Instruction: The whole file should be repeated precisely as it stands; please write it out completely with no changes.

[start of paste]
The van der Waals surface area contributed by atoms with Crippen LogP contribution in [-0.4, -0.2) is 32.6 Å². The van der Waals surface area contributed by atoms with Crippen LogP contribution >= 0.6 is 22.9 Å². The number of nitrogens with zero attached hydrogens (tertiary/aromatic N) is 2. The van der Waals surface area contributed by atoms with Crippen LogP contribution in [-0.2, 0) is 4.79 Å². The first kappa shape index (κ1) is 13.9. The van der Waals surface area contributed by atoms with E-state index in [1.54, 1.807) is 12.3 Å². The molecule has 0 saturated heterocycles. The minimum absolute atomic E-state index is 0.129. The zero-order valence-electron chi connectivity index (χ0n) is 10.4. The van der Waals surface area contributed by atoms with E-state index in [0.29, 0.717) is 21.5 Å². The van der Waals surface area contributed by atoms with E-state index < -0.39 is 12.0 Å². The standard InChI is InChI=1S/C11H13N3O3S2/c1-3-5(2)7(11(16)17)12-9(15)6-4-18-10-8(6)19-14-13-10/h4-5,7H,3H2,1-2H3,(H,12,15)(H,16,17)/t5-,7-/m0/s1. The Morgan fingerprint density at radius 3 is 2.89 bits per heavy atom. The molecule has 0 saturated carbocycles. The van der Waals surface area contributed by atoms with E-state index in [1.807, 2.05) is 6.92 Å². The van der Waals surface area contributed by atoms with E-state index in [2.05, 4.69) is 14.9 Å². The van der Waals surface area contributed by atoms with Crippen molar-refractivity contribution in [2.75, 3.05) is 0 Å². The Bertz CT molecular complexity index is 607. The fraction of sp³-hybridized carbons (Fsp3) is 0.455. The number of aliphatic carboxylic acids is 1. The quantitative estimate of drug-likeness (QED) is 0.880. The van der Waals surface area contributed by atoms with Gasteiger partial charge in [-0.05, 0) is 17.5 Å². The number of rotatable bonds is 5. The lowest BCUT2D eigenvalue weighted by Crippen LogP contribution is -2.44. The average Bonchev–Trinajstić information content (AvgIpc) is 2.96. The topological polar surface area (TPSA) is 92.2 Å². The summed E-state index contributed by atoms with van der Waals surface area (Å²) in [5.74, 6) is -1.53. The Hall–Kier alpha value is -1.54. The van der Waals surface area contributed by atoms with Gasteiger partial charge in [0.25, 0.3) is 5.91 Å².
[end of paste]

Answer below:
The van der Waals surface area contributed by atoms with Crippen LogP contribution in [-0.4, -0.2) is 32.6 Å². The van der Waals surface area contributed by atoms with Crippen LogP contribution >= 0.6 is 22.9 Å². The number of nitrogens with zero attached hydrogens (tertiary/aromatic N) is 2. The van der Waals surface area contributed by atoms with Crippen LogP contribution in [-0.2, 0) is 4.79 Å². The first kappa shape index (κ1) is 13.9. The van der Waals surface area contributed by atoms with E-state index in [1.54, 1.807) is 12.3 Å². The molecule has 0 saturated heterocycles. The minimum absolute atomic E-state index is 0.129. The zero-order valence-electron chi connectivity index (χ0n) is 10.4. The van der Waals surface area contributed by atoms with E-state index in [0.29, 0.717) is 21.5 Å². The van der Waals surface area contributed by atoms with E-state index < -0.39 is 12.0 Å². The standard InChI is InChI=1S/C11H13N3O3S2/c1-3-5(2)7(11(16)17)12-9(15)6-4-18-10-8(6)19-14-13-10/h4-5,7H,3H2,1-2H3,(H,12,15)(H,16,17)/t5-,7-/m0/s1. The Morgan fingerprint density at radius 3 is 2.89 bits per heavy atom. The molecule has 0 saturated carbocycles. The van der Waals surface area contributed by atoms with E-state index in [1.807, 2.05) is 6.92 Å². The van der Waals surface area contributed by atoms with E-state index in [2.05, 4.69) is 14.9 Å². The van der Waals surface area contributed by atoms with Crippen molar-refractivity contribution in [2.75, 3.05) is 0 Å². The Bertz CT molecular complexity index is 607. The fraction of sp³-hybridized carbons (Fsp3) is 0.455. The number of aliphatic carboxylic acids is 1. The quantitative estimate of drug-likeness (QED) is 0.880. The van der Waals surface area contributed by atoms with Gasteiger partial charge in [-0.05, 0) is 17.5 Å². The number of rotatable bonds is 5. The lowest BCUT2D eigenvalue weighted by Crippen LogP contribution is -2.44. The average Bonchev–Trinajstić information content (AvgIpc) is 2.96. The topological polar surface area (TPSA) is 92.2 Å². The summed E-state index contributed by atoms with van der Waals surface area (Å²) in [5.74, 6) is -1.53. The Hall–Kier alpha value is -1.54. The van der Waals surface area contributed by atoms with Gasteiger partial charge in [0.25, 0.3) is 5.91 Å².